Informations and abstract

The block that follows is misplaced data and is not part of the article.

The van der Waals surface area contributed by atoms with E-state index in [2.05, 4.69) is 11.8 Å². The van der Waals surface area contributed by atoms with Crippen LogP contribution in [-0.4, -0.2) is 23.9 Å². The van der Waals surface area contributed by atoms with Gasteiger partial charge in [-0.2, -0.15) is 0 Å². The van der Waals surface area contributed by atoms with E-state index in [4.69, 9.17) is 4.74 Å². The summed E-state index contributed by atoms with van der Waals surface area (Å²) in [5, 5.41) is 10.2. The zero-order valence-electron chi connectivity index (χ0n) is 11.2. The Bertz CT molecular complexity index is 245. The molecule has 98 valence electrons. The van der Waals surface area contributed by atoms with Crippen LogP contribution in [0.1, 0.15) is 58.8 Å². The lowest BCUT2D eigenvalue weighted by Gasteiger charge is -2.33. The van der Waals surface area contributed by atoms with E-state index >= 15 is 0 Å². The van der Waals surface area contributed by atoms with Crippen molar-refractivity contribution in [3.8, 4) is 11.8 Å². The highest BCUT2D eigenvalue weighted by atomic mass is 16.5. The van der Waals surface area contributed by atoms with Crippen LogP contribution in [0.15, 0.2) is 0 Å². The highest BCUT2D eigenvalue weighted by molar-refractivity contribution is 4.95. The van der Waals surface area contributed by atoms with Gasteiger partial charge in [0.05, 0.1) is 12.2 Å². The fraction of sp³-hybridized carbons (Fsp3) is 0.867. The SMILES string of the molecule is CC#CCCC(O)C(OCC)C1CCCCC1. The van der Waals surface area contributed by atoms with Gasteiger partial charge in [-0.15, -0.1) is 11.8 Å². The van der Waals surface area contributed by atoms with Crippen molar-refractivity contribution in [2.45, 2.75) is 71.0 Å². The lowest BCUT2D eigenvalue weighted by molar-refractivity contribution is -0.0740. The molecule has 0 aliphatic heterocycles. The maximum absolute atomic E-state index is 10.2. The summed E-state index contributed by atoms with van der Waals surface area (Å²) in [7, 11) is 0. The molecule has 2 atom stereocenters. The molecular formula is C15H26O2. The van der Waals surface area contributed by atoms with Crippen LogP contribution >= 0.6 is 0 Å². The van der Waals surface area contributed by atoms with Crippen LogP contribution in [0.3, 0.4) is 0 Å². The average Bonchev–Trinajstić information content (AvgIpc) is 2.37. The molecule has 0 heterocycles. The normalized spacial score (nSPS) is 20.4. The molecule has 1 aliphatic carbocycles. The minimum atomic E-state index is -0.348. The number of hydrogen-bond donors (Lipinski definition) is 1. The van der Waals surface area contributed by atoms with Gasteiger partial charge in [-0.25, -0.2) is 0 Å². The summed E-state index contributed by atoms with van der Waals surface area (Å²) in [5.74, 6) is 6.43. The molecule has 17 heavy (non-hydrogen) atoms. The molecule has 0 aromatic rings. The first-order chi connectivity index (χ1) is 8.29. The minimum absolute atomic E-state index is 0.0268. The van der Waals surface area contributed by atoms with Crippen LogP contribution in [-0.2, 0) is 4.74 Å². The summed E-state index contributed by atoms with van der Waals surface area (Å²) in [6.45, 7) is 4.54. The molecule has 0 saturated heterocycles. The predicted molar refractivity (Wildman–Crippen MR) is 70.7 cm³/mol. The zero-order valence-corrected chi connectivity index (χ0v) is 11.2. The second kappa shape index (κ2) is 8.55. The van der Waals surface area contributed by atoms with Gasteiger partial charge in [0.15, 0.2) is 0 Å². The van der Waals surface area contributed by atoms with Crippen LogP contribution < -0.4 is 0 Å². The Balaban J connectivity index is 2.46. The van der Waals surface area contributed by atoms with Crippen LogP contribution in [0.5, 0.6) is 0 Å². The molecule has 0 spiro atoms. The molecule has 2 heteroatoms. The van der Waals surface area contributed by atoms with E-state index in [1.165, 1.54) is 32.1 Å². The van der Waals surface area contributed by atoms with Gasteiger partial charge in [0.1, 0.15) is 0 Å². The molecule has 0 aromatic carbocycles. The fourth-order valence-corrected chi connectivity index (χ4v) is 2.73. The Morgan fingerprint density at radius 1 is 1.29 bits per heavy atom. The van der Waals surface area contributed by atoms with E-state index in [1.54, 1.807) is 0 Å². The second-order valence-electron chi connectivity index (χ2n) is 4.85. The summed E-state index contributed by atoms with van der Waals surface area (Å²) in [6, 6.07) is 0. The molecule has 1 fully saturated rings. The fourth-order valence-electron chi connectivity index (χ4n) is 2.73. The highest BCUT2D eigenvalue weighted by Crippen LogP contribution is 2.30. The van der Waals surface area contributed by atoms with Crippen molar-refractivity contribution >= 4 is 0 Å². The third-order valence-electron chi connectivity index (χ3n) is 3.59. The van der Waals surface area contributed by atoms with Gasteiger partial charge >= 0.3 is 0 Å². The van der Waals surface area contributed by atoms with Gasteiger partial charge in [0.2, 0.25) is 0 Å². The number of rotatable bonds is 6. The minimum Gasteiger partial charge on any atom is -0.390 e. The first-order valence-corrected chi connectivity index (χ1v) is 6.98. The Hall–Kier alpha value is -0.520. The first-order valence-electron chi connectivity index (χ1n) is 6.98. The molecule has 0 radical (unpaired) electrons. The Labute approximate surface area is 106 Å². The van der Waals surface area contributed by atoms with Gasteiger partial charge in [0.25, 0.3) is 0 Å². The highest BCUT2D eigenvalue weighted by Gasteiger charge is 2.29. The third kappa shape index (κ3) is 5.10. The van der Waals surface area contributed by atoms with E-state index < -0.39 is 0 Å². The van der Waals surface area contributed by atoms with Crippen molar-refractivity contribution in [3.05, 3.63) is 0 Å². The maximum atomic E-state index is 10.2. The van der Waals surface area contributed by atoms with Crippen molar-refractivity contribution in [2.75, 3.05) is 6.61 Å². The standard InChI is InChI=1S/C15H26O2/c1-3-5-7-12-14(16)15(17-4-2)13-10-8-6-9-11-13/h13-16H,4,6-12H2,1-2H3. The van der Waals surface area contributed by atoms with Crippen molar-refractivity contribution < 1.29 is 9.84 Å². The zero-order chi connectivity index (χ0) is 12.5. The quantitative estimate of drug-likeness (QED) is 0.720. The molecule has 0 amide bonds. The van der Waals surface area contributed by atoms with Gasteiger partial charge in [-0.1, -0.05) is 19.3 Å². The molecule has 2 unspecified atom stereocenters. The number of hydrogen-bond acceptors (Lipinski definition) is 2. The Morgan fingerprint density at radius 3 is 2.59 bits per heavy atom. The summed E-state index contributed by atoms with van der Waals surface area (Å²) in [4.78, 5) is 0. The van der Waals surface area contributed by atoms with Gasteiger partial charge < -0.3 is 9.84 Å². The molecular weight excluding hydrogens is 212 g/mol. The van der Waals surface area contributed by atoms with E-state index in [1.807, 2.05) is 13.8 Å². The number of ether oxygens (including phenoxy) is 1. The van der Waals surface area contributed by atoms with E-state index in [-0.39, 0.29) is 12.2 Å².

In the early modern period state initiatives expanded the regulation of the lives of everyday Europeans. Yet these initiatives often operated through local communities. In the area of migration control, in which migrants played a role in how their lives were regulated and how they interacted with communities, this was particularly striking. In the first section of this article I show that the central authorities in Scotland, England, France and the Dutch Republic all opted for local approaches to regulating migration. I then consider the institutions and norms with which different localities in these regions managed migration, which, I demonstrate, were open to manipulation by migrants and even reveal some accommodation to migrant norms. The increasing range of statuses and local resources that northern European urban communities made available to persons who did not enjoy the benefits of full citizenship also suggests a willingness to include migrants. I conclude with a set of biographical case-studies of Scots migrants to the Dutch port of Rotterdam. I demonstrate that these migrants used notaries public and the Scots Church of Rotterdam consistory as fora in which they told and legitimized stories to solidify their social position in Rotterdam. Far from discouraging migration, local migration controls seemed to encourage it in early modern northern Europe. The challenge for historians now is to explain why local definition of community membership in northern Europe lost favor in the modern era.